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Living with data caps in Zimbabwe

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unimited-browsingIf we lived in a perfect world, all of us would have an unlimited internet connection on which you could do anything from video conferencing, watching movies and playing internet games. Of course such a connection does exist – you could obtain one from a provider locally but you’d have to give them your first born son in exchange. Chances are that the service is expensive: PowerTel, for example, sells their fiber connection at $934.31/mbps. And if you are tempted to shop around looking for the best price just remember the words of JP Morgan “, if you gotta ask the price then you can’t afford it.”

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The rest of us have to live with data caps be they mobile data caps such as those from Econet or Telecel or ISP data caps from ZOL, Aptics etc. In my experience most ISPs do not offer really uncapped internet but instead their traffic is shaped. The fair usage clause usually hidden somewhere within their contracts often means reducing your internet connection to a crawl the more you use. Many people have been caught out and have had their service reduced to dial-up speed for the last week or so of their payment cycle. ZOL and Yo!Africa call this the best efforts pool. This is not greed on their part; they are in the business for money and data caps are a proven and sound strategy to avoid losses.

Now what is a poor man to do? What are some of the best tips and tricks for controlling your internet usage? My trusted friend Google brought up the following tips.

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  • Get Good Usage Meter. I recommend BitMeter. BitMeter 2 can run as a transparent overlay on your screen or in the system tray. It provides real-time as well as cumulative logging and also ISP alert levels. Also visit PCMag and take your pick for a bandwidth meter. Better still are the various add-ons that are available for the various browsers. The best ones display a bar-graph in your tool-bar that displays your usage.
  • Avoid Skype– Skype can easily gobble up your bandwidth even when it is idle. Always exit from Skype when you are not using it or expecting a call.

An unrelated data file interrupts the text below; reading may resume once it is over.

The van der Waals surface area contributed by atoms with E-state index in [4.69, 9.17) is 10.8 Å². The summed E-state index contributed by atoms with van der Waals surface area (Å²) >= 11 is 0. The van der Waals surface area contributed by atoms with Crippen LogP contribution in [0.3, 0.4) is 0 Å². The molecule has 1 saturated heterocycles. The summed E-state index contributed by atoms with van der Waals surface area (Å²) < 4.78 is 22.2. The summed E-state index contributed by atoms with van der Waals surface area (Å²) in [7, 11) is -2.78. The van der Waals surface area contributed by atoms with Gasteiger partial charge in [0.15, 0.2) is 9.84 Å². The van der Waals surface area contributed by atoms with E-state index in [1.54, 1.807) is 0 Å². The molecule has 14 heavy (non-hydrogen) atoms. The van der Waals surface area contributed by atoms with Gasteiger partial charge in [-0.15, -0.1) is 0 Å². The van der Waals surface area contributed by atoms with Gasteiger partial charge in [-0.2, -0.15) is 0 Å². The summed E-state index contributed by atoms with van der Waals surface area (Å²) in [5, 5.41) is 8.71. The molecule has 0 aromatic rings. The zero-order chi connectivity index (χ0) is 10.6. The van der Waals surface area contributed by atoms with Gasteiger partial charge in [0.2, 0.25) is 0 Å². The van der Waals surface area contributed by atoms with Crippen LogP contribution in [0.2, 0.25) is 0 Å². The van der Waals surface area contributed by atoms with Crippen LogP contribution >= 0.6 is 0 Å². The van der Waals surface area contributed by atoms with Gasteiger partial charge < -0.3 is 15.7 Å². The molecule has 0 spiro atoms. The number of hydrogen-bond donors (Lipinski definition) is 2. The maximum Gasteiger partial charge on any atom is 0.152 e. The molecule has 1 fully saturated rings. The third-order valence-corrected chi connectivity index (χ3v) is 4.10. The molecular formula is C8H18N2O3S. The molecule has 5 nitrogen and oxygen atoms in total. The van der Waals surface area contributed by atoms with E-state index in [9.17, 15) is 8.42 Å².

• Cut back on video downloads and streaming. This means reduced sorties to Youtube.com to watching that karate cat.
  • Decrease the resolution of Videos– I love cricket and have found that even though the ball is small you can still follow it at 360p on YouTube.com
  • Take control of ambush videos such as ads– Always take care to close pop ups as soon as they jump out. Some of them load HD videos that can eat away your bandwidth.
  • Think carefully about cloud music services and similar integration packages between PC, laptop, Pads and phones. You do not want to gift all your bandwidth to ZIFM
  • Share photos carefully considering their size, and don’t send your whole collection to friends.
  • Update your operating system with care for the download times and servers. For example always update outside peak period when bandwidth is at least cheaper or free for Yo!Africa and ZOL. Also take advantage of the local update servers and save on your international bandwidth.
  • Avoid e-mail attachments and images.
  • Browse e-mail subject lines before you download to your computer.
  • Compress images and Use JPG and PNG 
  • Compress your files and folders using zipping utilities.
  • Restrict your online backups. 
  •  Amalgamate your web 2.0 pages – are you checking all of your online accounts ie. Flickr, Facebook, Myspace, twitter etc? Setting up something like Netvibes might help you combine these all in one place like this http://www.netvibes.com/axiomaudio
  • Turn off System internet use where possible – Check out what processes are running in your taskbar and task manager. Close all unnecessary programs.
  • Make sure you’re caching – make sure your system isn’t re-downloading content every time you visit pages.